|Google Mines Music|
|Written by Mike James|
|Saturday, 18 January 2014|
Google's Big Picture Group specializes in creating interesting visualizations of complex data. The latest offering shows you just how the music has changed - unless it's classical music.
If you want to see historical trends then you need historical data - right?
The Big Picture Group has invented an interesting approach to mapping out how music has changed over time - although you do have to be careful about exactly what that means.
The idea is that music albums have an issue date along with their genre. So instead of researching back in time to find out what genres were popular or influential when they were issued why not look at what albums are thought to be important enough to be owned by present day listeners.
The data comes from Google Play Music and represents a snapshot of the albums that user have in their music library. Popularity of a given album is simply the number of people with it in their library and not in anyway on how often it is played. The raw data has been processed using d3.js which provides a way of creating documents that are linked to data. Think of it as a data-binding library for HTML/CSS (and of course SVG). The rest of the system makes use of Google's Closure tools
The resulting interactive chart shows the popularity of different genres from different times in today's typical music library. The thickness of each line shows the proportion of each genre identified by arbitrary color assignments. Notice that the data is also normalized by the number of albums in each year to account for the growth in total music output. If you will see a selection of album covers in the associated genre.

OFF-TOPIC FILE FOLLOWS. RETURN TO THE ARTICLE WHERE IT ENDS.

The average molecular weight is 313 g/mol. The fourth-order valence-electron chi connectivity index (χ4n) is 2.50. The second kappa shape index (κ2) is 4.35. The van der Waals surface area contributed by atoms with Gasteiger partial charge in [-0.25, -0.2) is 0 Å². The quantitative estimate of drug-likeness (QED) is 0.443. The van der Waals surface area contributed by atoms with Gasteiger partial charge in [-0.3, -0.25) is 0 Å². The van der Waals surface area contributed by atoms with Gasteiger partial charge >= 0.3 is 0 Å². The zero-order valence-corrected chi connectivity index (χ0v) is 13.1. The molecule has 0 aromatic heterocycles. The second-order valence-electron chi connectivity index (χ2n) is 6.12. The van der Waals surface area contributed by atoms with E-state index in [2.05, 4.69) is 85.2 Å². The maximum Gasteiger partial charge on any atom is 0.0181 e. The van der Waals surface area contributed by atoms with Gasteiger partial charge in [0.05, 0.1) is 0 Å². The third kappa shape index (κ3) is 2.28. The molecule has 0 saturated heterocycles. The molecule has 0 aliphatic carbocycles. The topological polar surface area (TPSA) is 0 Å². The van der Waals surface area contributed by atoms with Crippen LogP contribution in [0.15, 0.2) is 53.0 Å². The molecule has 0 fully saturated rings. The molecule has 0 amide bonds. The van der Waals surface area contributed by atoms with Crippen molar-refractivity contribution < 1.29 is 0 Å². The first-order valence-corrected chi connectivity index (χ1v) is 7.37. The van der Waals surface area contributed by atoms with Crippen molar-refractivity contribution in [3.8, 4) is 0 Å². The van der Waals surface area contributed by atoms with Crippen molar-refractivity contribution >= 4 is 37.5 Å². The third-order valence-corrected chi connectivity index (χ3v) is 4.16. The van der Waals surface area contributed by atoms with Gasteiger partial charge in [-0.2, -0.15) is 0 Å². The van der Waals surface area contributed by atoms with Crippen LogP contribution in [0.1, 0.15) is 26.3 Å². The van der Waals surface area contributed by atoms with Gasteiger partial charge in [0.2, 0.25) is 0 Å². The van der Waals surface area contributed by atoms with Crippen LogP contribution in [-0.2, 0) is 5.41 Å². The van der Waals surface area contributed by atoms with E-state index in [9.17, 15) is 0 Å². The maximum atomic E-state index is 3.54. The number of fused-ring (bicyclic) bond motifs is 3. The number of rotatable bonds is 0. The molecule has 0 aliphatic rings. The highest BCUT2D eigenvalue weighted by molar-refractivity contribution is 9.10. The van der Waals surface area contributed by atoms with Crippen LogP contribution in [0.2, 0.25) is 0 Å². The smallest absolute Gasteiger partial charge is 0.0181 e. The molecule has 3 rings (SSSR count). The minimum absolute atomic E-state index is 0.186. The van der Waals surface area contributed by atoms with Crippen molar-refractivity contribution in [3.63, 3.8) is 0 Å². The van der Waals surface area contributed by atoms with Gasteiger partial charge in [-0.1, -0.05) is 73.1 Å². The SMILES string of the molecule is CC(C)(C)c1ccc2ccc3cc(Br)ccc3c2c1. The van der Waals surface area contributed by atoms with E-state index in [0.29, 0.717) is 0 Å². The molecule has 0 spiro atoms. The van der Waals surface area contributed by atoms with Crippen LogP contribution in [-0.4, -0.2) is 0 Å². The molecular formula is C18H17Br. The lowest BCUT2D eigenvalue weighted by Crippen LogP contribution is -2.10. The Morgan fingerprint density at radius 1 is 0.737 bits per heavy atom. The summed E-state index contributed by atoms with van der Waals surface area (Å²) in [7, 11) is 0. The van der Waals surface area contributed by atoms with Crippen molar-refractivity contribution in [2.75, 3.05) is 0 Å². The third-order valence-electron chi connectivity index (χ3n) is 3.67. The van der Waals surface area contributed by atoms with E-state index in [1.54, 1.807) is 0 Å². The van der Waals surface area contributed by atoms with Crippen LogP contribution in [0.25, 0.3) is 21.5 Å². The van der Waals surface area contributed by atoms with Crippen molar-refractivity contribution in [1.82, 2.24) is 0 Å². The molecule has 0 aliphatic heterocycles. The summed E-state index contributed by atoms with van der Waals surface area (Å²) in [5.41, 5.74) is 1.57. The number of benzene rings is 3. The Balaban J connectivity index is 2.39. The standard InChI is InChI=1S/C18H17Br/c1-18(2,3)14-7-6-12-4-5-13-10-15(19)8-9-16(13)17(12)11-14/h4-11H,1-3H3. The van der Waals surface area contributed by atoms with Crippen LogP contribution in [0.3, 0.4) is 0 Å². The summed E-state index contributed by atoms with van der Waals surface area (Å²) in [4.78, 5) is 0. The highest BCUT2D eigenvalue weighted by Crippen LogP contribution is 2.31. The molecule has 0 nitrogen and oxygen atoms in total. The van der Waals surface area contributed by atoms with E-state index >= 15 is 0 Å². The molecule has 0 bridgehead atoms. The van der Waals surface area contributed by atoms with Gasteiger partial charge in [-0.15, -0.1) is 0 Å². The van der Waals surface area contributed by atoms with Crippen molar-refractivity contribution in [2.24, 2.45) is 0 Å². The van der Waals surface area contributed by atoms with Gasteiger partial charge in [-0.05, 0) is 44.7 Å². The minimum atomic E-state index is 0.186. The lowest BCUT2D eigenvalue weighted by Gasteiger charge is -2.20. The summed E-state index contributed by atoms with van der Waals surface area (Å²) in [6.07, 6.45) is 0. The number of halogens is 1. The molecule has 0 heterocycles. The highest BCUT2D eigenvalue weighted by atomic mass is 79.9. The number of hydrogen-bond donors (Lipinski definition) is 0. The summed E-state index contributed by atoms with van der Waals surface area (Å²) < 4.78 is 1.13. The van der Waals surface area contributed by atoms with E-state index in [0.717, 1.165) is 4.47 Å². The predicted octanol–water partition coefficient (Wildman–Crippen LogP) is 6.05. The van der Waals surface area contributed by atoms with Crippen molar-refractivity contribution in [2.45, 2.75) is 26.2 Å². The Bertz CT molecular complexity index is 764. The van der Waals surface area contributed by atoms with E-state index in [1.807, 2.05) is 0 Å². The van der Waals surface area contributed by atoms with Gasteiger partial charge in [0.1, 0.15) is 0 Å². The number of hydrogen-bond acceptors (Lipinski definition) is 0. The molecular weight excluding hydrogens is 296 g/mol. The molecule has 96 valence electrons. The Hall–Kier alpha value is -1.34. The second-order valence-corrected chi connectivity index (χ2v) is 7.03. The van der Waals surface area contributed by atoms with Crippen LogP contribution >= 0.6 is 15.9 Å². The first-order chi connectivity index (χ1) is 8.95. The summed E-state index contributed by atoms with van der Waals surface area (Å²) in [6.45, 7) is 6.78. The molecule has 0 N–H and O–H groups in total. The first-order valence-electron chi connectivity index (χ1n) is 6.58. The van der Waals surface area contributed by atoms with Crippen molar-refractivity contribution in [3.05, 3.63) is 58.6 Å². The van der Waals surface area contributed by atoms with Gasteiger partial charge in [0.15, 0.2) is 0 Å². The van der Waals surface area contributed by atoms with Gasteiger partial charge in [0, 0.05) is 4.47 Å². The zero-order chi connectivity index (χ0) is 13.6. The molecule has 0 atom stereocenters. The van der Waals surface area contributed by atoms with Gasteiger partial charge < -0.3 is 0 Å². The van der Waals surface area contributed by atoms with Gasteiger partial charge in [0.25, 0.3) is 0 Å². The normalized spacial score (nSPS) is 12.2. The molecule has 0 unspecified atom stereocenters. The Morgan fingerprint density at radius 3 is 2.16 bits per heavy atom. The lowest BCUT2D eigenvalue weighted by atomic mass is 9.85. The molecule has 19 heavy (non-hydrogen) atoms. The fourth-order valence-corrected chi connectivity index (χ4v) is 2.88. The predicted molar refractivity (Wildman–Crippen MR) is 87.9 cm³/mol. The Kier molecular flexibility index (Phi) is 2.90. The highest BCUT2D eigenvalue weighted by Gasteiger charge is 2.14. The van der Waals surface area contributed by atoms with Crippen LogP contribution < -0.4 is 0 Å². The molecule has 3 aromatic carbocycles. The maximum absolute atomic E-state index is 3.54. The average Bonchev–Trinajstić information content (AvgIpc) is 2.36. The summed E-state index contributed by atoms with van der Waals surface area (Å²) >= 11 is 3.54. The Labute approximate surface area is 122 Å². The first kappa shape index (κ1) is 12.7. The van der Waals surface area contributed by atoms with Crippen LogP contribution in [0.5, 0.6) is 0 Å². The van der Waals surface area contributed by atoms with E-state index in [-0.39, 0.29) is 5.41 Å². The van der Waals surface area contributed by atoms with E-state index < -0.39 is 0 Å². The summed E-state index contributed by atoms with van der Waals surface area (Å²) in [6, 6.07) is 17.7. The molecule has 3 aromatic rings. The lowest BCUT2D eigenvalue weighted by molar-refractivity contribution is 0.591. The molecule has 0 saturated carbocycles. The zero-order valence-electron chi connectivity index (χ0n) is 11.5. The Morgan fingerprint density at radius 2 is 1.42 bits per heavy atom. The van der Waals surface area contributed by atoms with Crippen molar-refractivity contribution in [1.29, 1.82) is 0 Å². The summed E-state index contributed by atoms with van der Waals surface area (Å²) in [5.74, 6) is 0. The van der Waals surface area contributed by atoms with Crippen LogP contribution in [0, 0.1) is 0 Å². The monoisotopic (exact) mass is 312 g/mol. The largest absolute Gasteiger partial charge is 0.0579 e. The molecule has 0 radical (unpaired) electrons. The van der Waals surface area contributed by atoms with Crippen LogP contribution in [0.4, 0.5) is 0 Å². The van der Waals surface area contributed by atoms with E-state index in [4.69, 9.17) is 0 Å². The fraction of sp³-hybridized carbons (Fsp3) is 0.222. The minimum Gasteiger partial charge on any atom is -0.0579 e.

(click in chart to enlarge)
So what does this visualization tell you?
Because it represents a snapshot of music consumption and preferences now and not in the past you can draw conclusions like: music, consumed to day, from the 50s is mostly Jazz. Perhaps you could also say things like: "of all of the music of the 50s jazz is the genre that has best survived to today". If you want a headline you could even write "The golden age of jazz - 1950 to 1960".
It isn't really a look at historical trends, but how the past is viewed by the present.
What about classical music?
The problem with including it in the chart is what date to you use? For a popular album its release date is likely to be correlated with the date the music was created. For a classical album you can have a 2014 album of 6th century plainchant. However as particular classical genres are linked to particular time periods perhaps there is another analysis waiting to be done.
To paraphrase Archimedes: give me the data and a place to analyse it and I will rock the world.
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|Last Updated ( Saturday, 18 January 2014 )|